New Medicare Advantage Benefits Are Supposed To Help Seniors Stay Out Of The Hospital
For some older adults, private Medicare Advantage plans next year will include a host of new benefits, such as transportation to medical appointments, home-delivered meals, wheelchair ramps, bathroom grab bars, or air conditioners for asthma sufferers.
But the new benefits will not be widely available, and they won't be easy to find, during this fall's enrollment period.
Of the 3,700 plans across the country next year, only 273 in 21 states will offer at least one. About 7 percent of Advantage members — 1.5 million people — will have access, Medicare officials estimate.
That means even for the savviest shoppers it will be a challenge to figure out which plans offer the new benefits and who qualifies for them.
Medicare officials have touted the expansion as historic and an innovative way to keep seniors healthy and independent.
Despite that enthusiasm, a full listing of the new services are not available on Medicare's web-based "plan finder," the government tool used by beneficiaries, counselors and insurance agents to sort through dozens of plan options.
Medicare officials see the added benefits as a key to helping Advantage members prevent costly hospitalizations. Federal approval of new supplemental benefits is "one of the most significant changes made to the Medicare program," said Seema Verma, the head of the Centers for Medicare & Medicaid Services, at an insurers' meeting last month. She added that she expects plans to expand the number of services in coming years.
Medicare Advantage plans, which are an alternative to traditional Medicare, serve 21 million beneficiaries and limit their out-of-pocket expenses. But they also restrict members to a network of doctors, hospitals and other medical providers. They often offer benefits not available in traditional Medicare, such as dental and vision care, hearing aids and gym memberships. The federal government pays the plans to help cover the cost of each member.
Enrollment is underway now for choosing a Medicare Advantage plan, as well as for people in traditional Medicare who want to buy a policy for drug coverage. The deadline for both plans is Dec. 7.
Among the new benefits that some Medicare Advantage plans said they will offer are:
However, plans offering these services will likely have only some of the options and will have different eligibility criteria and other limitations. Advantage members will need a recommendation or referral from a health care provider in the plan's network. Then they may need to have a certain chronic health problem, a recent hospitalization or meet other eligibility requirements.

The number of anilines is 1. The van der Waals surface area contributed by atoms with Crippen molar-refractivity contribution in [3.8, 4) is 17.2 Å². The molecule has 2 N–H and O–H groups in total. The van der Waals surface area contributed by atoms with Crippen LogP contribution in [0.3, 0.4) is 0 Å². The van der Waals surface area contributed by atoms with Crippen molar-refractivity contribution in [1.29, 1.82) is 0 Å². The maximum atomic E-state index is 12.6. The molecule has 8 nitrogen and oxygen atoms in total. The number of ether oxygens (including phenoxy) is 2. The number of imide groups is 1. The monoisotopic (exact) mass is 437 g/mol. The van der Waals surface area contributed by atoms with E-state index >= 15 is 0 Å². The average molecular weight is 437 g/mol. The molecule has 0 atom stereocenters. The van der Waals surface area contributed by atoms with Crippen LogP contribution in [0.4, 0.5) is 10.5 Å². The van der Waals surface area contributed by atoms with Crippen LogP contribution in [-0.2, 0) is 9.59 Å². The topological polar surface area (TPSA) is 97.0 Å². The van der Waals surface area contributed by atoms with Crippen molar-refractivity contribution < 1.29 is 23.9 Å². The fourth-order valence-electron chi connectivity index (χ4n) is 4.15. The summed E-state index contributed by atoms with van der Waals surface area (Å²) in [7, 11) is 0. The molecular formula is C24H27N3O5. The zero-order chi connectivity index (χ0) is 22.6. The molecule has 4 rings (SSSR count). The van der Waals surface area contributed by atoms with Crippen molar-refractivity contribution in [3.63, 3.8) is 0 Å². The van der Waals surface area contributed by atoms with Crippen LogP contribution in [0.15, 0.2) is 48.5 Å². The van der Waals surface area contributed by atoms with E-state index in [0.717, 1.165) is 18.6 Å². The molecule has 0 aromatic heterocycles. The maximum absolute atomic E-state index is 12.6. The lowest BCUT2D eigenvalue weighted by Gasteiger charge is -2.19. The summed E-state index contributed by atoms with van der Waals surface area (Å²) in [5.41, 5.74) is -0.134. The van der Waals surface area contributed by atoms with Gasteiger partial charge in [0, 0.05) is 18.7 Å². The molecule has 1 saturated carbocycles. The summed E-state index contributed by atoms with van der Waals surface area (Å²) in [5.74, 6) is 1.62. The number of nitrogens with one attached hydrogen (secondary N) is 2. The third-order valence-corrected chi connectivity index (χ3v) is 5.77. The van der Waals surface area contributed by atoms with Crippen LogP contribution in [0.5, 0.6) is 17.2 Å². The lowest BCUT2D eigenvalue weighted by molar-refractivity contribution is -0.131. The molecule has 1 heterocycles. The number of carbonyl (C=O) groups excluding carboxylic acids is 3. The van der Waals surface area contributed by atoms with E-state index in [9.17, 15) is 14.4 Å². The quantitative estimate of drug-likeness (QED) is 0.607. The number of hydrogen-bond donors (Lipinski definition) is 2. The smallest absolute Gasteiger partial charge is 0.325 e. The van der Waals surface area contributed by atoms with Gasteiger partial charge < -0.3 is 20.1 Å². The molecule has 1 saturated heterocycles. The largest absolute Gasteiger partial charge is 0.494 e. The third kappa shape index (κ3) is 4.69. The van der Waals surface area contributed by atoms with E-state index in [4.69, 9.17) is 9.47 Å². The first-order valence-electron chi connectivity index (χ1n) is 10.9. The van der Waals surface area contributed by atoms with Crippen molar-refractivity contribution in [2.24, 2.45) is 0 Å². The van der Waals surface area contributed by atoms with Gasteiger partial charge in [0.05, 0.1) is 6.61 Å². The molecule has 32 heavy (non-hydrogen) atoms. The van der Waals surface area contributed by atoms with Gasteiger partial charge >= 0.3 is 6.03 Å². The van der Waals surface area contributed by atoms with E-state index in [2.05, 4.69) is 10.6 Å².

Also, the same services likely won't be available in every county the plan serves. For example, next year Humana Medicare Advantage members in Texas and South Florida in just two of the 43 states Humana serves will be able to get a free in-home personal care aide for up to 42 hours a year if they can't be left alone at home. And more than half of the members in Cigna-HealthSpring Advantage plans will have access to free transportation services in all but five of the 16 states and the District of Columbia where the company sells coverage.
To find these supplemental benefits, seniors can go to the online plan finder. After they enter their Zip code and get a list of plans available locally, they can click on a plan name. That will take them to another page that offers more details about coverage, including a tab for health and drug plan benefits. That page might say whether the new services are offered.
But often the website will simply say that some benefits are available and advise consumers to contact the plan for more information.
"There is a lot of information on the plan finder, but there is a lot of information missing that requires beneficiaries to do more research," says Deb McFarland, Medicare services program supervisor at the Southern Maine Agency on Aging.
There are also other variables to be considered when choosing an Advantage plan, such as which health care providers and pharmacies participate in a plan's network, what drugs are covered and costs.
Where available, however, several insurers say the services will be free with no increase in monthly premiums.
"We certainly believe that all of the ancillary benefits we provide will help keep our members healthy which is good for them and it's good for us in the long run," said Steve Warner, head of the Medicare Advantage product team at UnitedHealthcare, which insures about 5 million seniors or one out of every four Medicare Advantage members.
Insurers are betting that services will eventually pay for themselves.
Dawn Maroney, consumer president at Alignment Healthcare, which serves eight counties in Southern California, says it's much cheaper to give an air conditioner to someone with congestive heart failure to keep that patient healthy than to pay for expensive medical treatment.
But if the new benefits are such a good idea, they should be available to the majority of older adults in traditional Medicare, says David Lipschutz, a senior policy attorney at the Center for Medicare Advocacy.
Medicare Advantage plans have extra money to spend on benefits next year because the federal government increased its payments an average of 3.4 percent, seven times more than the rate of increase in 2018.
For free help with Medicare Advantage and drug plan enrollment, contact the Senior Health Insurance Information Program (www.shiptacenter.org) or the Medicare Rights Center (800-333-4114 or www.medicareinteractive.org). Find Medicare's Plan Finder at www.medicare.gov/find-a-plan/questions/home.aspx or call 800-633-4227.
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